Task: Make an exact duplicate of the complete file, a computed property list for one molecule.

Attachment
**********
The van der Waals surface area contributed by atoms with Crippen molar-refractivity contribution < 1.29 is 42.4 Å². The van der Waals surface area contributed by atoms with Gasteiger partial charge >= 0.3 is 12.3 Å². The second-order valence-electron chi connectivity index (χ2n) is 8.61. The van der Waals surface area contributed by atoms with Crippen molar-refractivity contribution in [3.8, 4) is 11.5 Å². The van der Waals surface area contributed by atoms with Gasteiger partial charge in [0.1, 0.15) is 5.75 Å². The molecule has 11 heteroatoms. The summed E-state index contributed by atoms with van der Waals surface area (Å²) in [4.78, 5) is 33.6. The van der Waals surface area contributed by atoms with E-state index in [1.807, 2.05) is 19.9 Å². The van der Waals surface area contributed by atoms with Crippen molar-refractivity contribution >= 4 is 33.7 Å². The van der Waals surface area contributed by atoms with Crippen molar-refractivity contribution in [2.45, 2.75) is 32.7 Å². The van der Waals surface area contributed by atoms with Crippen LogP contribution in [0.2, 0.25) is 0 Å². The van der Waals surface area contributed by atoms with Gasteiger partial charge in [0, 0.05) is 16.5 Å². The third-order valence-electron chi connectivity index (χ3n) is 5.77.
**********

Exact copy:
The van der Waals surface area contributed by atoms with Crippen molar-refractivity contribution < 1.29 is 42.4 Å². The van der Waals surface area contributed by atoms with Gasteiger partial charge >= 0.3 is 12.3 Å². The second-order valence-electron chi connectivity index (χ2n) is 8.61. The van der Waals surface area contributed by atoms with Crippen molar-refractivity contribution in [3.8, 4) is 11.5 Å². The van der Waals surface area contributed by atoms with Gasteiger partial charge in [0.1, 0.15) is 5.75 Å². The molecule has 11 heteroatoms. The summed E-state index contributed by atoms with van der Waals surface area (Å²) in [4.78, 5) is 33.6. The van der Waals surface area contributed by atoms with E-state index in [1.807, 2.05) is 19.9 Å². The van der Waals surface area contributed by atoms with Crippen molar-refractivity contribution >= 4 is 33.7 Å². The van der Waals surface area contributed by atoms with Crippen molar-refractivity contribution in [2.45, 2.75) is 32.7 Å². The van der Waals surface area contributed by atoms with Crippen LogP contribution in [0.2, 0.25) is 0 Å². The van der Waals surface area contributed by atoms with Gasteiger partial charge in [0, 0.05) is 16.5 Å². The third-order valence-electron chi connectivity index (χ3n) is 5.77.